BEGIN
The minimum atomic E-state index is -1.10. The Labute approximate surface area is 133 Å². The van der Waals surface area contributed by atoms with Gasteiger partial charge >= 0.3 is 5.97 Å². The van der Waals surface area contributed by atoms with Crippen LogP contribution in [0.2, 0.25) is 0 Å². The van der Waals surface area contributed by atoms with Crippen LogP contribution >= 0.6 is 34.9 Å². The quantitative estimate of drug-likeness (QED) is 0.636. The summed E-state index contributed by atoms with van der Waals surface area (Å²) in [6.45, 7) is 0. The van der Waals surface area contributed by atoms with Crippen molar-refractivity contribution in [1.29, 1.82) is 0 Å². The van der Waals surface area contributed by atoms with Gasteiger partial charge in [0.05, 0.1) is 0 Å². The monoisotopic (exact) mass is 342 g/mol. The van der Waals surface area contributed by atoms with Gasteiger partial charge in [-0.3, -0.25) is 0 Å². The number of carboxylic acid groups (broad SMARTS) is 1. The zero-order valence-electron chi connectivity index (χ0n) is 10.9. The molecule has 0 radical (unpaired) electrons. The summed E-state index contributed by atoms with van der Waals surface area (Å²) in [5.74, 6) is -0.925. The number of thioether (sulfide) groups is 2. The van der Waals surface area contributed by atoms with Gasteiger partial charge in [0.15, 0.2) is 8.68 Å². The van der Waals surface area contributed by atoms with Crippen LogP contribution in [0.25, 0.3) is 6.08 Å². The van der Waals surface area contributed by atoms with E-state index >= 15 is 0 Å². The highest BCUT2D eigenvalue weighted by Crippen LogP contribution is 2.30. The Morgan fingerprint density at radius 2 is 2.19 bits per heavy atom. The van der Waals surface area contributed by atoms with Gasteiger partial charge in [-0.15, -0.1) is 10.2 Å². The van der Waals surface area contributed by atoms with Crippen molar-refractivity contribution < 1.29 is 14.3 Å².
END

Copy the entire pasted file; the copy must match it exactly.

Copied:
The minimum atomic E-state index is -1.10. The Labute approximate surface area is 133 Å². The van der Waals surface area contributed by atoms with Gasteiger partial charge >= 0.3 is 5.97 Å². The van der Waals surface area contributed by atoms with Crippen LogP contribution in [0.2, 0.25) is 0 Å². The van der Waals surface area contributed by atoms with Crippen LogP contribution >= 0.6 is 34.9 Å². The quantitative estimate of drug-likeness (QED) is 0.636. The summed E-state index contributed by atoms with van der Waals surface area (Å²) in [6.45, 7) is 0. The van der Waals surface area contributed by atoms with Crippen molar-refractivity contribution in [1.29, 1.82) is 0 Å². The van der Waals surface area contributed by atoms with Gasteiger partial charge in [0.05, 0.1) is 0 Å². The monoisotopic (exact) mass is 342 g/mol. The van der Waals surface area contributed by atoms with Gasteiger partial charge in [-0.3, -0.25) is 0 Å². The number of carboxylic acid groups (broad SMARTS) is 1. The zero-order valence-electron chi connectivity index (χ0n) is 10.9. The molecule has 0 radical (unpaired) electrons. The summed E-state index contributed by atoms with van der Waals surface area (Å²) in [5.74, 6) is -0.925. The number of thioether (sulfide) groups is 2. The van der Waals surface area contributed by atoms with Gasteiger partial charge in [0.15, 0.2) is 8.68 Å². The van der Waals surface area contributed by atoms with Crippen LogP contribution in [0.25, 0.3) is 6.08 Å². The van der Waals surface area contributed by atoms with E-state index >= 15 is 0 Å². The highest BCUT2D eigenvalue weighted by Crippen LogP contribution is 2.30. The Morgan fingerprint density at radius 2 is 2.19 bits per heavy atom. The van der Waals surface area contributed by atoms with Gasteiger partial charge in [-0.15, -0.1) is 10.2 Å². The van der Waals surface area contributed by atoms with Crippen molar-refractivity contribution < 1.29 is 14.3 Å².